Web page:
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CNN Legal Analyst Rips Judge Who Chastised Trump In Georgia Case

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OPINION: This article may contain commentary which reflects the author's opinion.


A legal analyst at left-leaning CNN actually took former President Donald Trump’s side in a case handed down by a judge in Georgia pertaining to an investigation into alleged election interference in 2020.

CNN legal analyst Elie Honig defended Trump’s politicization of the case against him while riffing on Fulton County Superior Court Judge Robert McBurney after he smacked the former president in an order denying Trump’s legal motion to quash the grand jury investigation headed by Fulton County District Attorney Fani Willis and to have her “disqualified” from the case.

During a segment on Tuesday’s “CNN This Morning,” co-host Poppy Harlow pointed to a “striking” passage in McBurney’s ruling where he commented about Trump “capitalizing” on the case against him.

“Judge Robert McBurney, he wrote something really interesting that ties to the point that that that Phil and Errol are making,” Harlow said. “And he said he talked about Trump’s efforts to capitalize on these legal woes. And he said, and for some, quote, ‘being the subject of a criminal investigation, can a la Rumplestiltskin be turned into a golden political capital, making it seem more providential than problematic.’

“That was striking,” she added.

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“Yes. So that motion was procedurally and legally flawed, I think. I think I gave it a zero percent chance of success on this show, which I don’t often do. Thankfully, that turned out to be correct,” Honig responded.

But I’m going to differ with the judge. I’m going to take issue with that statement by the judge. There’s nothing illegal about politicizing an indictment! You’re actually allowed to do that. You’re allowed to fundraise off of ‘I’ve been indicted, and this is unjust,'” he continued.

“He’s not saying it’s illegal, but he’s pointing it out. That’s what was notable,” Harlow countered.

“He should not be the police of manners here. The judge should be worried about the law and conflict of interest. In fact, finally, Willis has fundraised — the DA — off of this case. That is ethically questionable,” Honig responded.

“When she was running,” said Harlow.

Honig added:

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Yes, she has used subpoenas, in this case, to say, “Hey, everyone, I just subpoenaed Lindsey Graham, a Republican senator, donate to me.”.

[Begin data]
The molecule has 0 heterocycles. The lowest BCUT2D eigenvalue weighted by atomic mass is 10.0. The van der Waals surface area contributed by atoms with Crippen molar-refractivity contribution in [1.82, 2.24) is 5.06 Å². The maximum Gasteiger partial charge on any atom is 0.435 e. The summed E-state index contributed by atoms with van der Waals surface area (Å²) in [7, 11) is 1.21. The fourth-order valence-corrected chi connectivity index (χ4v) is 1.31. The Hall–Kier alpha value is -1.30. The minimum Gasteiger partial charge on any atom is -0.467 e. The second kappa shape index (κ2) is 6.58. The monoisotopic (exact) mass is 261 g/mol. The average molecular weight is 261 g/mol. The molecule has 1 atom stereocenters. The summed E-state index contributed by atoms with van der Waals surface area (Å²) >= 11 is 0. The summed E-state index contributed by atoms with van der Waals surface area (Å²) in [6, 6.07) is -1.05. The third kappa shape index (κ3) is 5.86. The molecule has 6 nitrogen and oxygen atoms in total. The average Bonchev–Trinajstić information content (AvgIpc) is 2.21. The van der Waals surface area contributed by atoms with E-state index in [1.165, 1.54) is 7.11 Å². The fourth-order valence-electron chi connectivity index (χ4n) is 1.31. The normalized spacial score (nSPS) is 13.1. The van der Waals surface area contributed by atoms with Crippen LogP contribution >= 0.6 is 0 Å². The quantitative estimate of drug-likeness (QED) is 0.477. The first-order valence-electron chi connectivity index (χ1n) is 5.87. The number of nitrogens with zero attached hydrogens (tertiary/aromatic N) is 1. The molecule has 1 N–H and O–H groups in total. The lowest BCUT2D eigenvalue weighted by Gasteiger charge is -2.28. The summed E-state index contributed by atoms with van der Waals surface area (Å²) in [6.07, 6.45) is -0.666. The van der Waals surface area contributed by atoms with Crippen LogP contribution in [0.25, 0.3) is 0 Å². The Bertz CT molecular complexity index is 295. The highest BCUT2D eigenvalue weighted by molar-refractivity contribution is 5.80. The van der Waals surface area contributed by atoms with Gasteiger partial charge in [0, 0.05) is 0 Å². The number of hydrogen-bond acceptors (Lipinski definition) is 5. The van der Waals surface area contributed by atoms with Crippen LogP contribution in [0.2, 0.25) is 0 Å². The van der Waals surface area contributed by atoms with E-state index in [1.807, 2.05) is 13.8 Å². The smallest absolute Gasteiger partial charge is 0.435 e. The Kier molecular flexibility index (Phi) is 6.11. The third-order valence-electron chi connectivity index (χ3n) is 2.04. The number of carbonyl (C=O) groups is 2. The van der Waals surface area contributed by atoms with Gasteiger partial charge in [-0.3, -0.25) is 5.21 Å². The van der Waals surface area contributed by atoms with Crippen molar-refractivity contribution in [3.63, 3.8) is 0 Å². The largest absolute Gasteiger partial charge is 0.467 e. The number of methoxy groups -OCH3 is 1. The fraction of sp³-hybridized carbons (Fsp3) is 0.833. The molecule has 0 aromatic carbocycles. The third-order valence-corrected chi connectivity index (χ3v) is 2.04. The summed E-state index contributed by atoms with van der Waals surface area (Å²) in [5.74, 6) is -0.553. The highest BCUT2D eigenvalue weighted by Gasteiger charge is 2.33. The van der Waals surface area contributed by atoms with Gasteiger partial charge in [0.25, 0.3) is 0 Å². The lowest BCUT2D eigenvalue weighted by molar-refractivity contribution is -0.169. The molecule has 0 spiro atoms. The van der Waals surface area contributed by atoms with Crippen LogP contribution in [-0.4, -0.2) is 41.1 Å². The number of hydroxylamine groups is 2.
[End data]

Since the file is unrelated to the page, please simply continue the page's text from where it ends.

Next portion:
I think that’s an ethical problem. Donald Trump doing what he’s doing is distasteful, is perhaps manipulative, as Errol and Phil pointed out, of people who are donating to him, who don’t quite realize this money is not going for yard signs. It’s going for lawyers to make sure people don’t flip, but it’s not illegal. And I actually think it’s beyond the judge’s province to get into that.

McBurney ruled against Trump’s bid on Monday morning, stating in a nine-page decision that it is simply too early for Trump or his supporters to attempt to stop Georgia prosecutors from looking into him, largely due to the fact that he has not yet been indicted, Politico reported.

“While being the subject (or even target) of a highly publicized criminal investigation is likely an unwelcome and unpleasant experience, no court ever has held that that status alone provides a basis for the courts to interfere with or halt the investigation,” wrote McBurney, who spent a year overseeing District Attorney Fani Willis’ special grand jury investigation of Trump’s election-related actions.

Willis has hinted that she will likely make her final charging decisions in August, and many believe she will recommend charges against Trump and a long list of potential enablers who helped him attempt to tamper with the results of the elections in Georgia and other states won by Joe Biden.

Trump will then have the opportunity to file motions to contest the events leading up to the charges, according to McBurney.

“Guessing at what that picture might look like before the investigative dots are connected may be a popular game for the media and blogosphere, but it is not a proper role for the courts and formal legal argumentation,” McBurney wrote.

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